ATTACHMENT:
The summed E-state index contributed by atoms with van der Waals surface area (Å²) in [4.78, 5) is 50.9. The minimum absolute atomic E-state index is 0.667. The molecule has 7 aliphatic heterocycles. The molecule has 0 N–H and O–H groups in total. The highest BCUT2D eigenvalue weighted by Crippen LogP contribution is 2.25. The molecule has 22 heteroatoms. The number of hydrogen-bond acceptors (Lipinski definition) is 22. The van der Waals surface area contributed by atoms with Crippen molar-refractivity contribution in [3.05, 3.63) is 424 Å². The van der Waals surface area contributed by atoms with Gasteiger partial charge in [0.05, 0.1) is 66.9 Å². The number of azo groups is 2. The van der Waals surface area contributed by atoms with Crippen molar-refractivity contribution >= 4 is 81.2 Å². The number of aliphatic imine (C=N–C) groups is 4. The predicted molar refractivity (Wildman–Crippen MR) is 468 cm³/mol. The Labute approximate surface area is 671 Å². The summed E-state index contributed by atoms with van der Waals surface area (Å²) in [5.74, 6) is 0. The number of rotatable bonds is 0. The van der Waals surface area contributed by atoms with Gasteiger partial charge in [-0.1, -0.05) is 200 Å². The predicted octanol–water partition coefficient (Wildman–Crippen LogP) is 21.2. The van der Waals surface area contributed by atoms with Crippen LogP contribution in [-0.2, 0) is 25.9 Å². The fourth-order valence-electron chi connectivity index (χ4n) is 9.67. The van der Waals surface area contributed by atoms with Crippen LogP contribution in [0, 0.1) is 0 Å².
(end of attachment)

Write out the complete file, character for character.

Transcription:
The summed E-state index contributed by atoms with van der Waals surface area (Å²) in [4.78, 5) is 50.9. The minimum absolute atomic E-state index is 0.667. The molecule has 7 aliphatic heterocycles. The molecule has 0 N–H and O–H groups in total. The highest BCUT2D eigenvalue weighted by Crippen LogP contribution is 2.25. The molecule has 22 heteroatoms. The number of hydrogen-bond acceptors (Lipinski definition) is 22. The van der Waals surface area contributed by atoms with Crippen molar-refractivity contribution in [3.05, 3.63) is 424 Å². The van der Waals surface area contributed by atoms with Gasteiger partial charge in [0.05, 0.1) is 66.9 Å². The number of azo groups is 2. The van der Waals surface area contributed by atoms with Crippen molar-refractivity contribution >= 4 is 81.2 Å². The number of aliphatic imine (C=N–C) groups is 4. The predicted molar refractivity (Wildman–Crippen MR) is 468 cm³/mol. The Labute approximate surface area is 671 Å². The summed E-state index contributed by atoms with van der Waals surface area (Å²) in [5.74, 6) is 0. The number of rotatable bonds is 0. The van der Waals surface area contributed by atoms with Gasteiger partial charge in [-0.1, -0.05) is 200 Å². The predicted octanol–water partition coefficient (Wildman–Crippen LogP) is 21.2. The van der Waals surface area contributed by atoms with Crippen LogP contribution in [-0.2, 0) is 25.9 Å². The fourth-order valence-electron chi connectivity index (χ4n) is 9.67. The van der Waals surface area contributed by atoms with Crippen LogP contribution in [0, 0.1) is 0 Å².